ACE – the Advisory Centre for Education – gives good information and advice about Admissions, Attendance, Bullying, Exclusions and Special Educational Needs.

ACT Foundation – offers grants to enhance the quality of life of people in need, for example grants for equipment or adaptations where the Local Authority cannot help.

Ace centre – Augmentative and Alternative Communication – find out more about the excellent and very specialised service provided to children and young people who have difficulty speaking, because of physical problems, from the base at the Nuffield Orthopaedic Hospital in Oxford

Anti-bullying Alliance – gives useful information and advice about how to deal with bullying and the impact that bullying can have.

Association of Young People with ME –  a chance for young people confined to home by ME to have online friends and discussions and to find out about their condition.

autismoxford.org.uk – Spreading awareness of autism . Frequent conferences and talks

British Dyslexia Association – a useful website with information about dyslexia, assessment and identification, exam concessions etc.

Bullying UK – offers on line advice and support to try to prevent or deal with bullying including information for children.

Cambian Education – The largest provider of specialist residential education and care for young people with Autism and Aspergers Syndrome in UK.

Childrens Legal Centre – provides legal advice, information and representation for children and young people.

Contact a Family (CaF) – are an excellent organisation providing information and support to parents of children with many different sorts of disability, including parent-parent support. They also provide comprehensive well written booklets written in a clear concise manner for parents, teachers and young people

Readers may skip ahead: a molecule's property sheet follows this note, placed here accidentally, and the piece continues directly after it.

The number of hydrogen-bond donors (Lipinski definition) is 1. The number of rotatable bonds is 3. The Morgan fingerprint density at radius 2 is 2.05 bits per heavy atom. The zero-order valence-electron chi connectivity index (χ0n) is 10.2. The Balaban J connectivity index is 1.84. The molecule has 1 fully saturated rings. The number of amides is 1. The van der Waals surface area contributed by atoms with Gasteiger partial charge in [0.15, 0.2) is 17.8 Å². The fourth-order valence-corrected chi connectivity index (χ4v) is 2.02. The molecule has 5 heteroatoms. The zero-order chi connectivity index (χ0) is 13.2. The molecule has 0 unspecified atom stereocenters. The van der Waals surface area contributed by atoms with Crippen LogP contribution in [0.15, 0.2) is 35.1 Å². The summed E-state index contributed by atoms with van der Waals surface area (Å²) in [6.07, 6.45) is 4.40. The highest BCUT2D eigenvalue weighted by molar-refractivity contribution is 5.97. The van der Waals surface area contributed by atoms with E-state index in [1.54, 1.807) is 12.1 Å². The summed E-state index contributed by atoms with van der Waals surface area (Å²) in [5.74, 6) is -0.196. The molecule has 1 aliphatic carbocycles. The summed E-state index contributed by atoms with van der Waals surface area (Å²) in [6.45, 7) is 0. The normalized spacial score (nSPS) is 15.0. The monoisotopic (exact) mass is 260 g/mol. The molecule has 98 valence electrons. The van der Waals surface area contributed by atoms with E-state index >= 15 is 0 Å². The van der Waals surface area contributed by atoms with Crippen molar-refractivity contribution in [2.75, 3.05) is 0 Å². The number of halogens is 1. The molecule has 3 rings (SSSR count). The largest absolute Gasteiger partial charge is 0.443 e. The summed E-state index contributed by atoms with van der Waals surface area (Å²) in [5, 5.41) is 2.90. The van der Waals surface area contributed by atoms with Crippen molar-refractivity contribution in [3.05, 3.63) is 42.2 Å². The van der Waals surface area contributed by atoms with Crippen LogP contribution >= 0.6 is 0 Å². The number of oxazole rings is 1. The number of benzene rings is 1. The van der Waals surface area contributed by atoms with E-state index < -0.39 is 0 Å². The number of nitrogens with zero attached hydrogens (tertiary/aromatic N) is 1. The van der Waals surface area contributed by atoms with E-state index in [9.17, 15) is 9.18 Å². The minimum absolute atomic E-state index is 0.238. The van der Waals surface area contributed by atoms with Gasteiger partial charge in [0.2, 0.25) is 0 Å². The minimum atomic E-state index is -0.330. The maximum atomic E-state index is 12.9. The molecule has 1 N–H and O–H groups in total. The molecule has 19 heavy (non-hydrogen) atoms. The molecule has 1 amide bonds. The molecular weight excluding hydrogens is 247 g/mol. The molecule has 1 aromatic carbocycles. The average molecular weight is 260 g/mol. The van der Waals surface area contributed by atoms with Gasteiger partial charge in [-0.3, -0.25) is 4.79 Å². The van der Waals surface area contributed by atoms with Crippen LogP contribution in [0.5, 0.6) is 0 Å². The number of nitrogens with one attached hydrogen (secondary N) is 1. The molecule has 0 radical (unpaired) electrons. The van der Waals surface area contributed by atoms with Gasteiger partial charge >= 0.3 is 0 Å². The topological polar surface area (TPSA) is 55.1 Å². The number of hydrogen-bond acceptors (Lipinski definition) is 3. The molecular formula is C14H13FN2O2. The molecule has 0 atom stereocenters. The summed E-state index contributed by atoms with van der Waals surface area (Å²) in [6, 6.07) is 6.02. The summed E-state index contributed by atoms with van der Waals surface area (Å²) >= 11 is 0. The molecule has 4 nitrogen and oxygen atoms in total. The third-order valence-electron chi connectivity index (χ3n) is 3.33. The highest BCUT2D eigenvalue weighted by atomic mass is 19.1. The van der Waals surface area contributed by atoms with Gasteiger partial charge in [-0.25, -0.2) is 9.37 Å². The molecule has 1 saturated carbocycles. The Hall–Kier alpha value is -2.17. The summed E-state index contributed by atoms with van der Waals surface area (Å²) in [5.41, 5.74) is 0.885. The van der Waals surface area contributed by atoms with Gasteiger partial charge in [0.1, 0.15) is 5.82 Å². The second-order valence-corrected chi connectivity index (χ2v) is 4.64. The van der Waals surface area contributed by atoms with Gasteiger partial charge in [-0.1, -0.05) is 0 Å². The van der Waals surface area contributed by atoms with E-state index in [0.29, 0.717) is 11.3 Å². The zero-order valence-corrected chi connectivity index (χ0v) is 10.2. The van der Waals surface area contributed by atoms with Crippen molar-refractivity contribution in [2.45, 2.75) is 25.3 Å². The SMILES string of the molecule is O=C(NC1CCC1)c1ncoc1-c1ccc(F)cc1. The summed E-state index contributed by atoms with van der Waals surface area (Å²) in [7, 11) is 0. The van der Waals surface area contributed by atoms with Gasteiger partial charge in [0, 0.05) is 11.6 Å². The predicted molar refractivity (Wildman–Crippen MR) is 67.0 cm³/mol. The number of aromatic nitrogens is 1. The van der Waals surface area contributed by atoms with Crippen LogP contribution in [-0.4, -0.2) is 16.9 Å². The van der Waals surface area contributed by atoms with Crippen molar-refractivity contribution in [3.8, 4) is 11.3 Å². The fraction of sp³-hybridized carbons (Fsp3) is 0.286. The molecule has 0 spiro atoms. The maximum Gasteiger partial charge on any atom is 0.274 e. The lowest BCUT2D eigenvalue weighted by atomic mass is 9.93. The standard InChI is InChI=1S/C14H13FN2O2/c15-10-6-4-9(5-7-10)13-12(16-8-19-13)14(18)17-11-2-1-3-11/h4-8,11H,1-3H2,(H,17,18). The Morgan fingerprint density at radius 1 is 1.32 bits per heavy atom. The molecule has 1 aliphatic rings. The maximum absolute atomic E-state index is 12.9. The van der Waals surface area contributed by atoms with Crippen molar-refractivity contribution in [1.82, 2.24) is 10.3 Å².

www.cafamily.org.uk/media/388418/bullying.pdf – CaF have produced a guide for dealing with bullying.

Cerebra – help to support parents/carers with children who have sleep issues. They also have a stress helpline.

Dyslexia research trust – for diagnosis service contact anna.pitt@dpag.ox.ac.uk or call 01865 282260. For an assessment or for help and support, phone the clinic helpline on 01189 585950.

Dyspraxia Foundation – offers information and supports individuals and families affected by developmental dyspraxia through books, suggestions, a teen newsletter, and an adult support group.

Education Otherwise – a UK based membership organisation which provides support and information for families who choose to educate their children at home.

www.ofvm.org/artist/ – Flash Frame digital arts programme – shadowlight Artists… with learning disabilities

http://familylives.org.uk– A national charity offering information support and advice about parenting,including challenging behaviour , emotional wellbeing ,teenagers etc, details about specialist advice, parenting groups in your area.

Family Planning Association – has books specifically for parents of children with disabilities, including workbooks about growing up.


Healthtalkonline – a useful website which can give you information about particular issues facing parents of children and young people with autism such as getting a diagnosis to dealing with puberty.

Help us with harry – offering help, support, advice and training about challenging behaviour to parents of children with learning disabilities, difficulties, special needs or mental health problems. Check out the courses running in Oxfordshire by going online.

Jungle memory – Online memory training for youngsters aged 6-16. Requires a subscription.

KEEN Oxford – Social and recreational activities  for young people with SEN in the Oxford area

www.lucid-research.com – Memory boosters for children aged 4-11, especially those with special educational needs

www.mentalhealth.org.uk – Mental Health Foundation has on-line information about anxiety, depression, ADHD etc.

www.masteringmemory.co.uk – Boosting working memory programs for children 2-11 or 11-adult.

www.mylifemychoice.org.uk – My life my choice – helping people speak up and develop their skills

www.myworldautismsupport.co.uk – MY WORLD offers bespoke day opportunities for people aged 16 and above on the autistic spectrum.

www.nas.org.uk/signpost – The National Autistic Society give useful advice to parents of autistic children, including an online directory which will pull together information according to your child’s age diagnosis and where they live.

www.natspec.org.uk – National Association of Specialist Colleges provides information and training to meet the inclusive learning needs of students with learning difficulties/disabilities.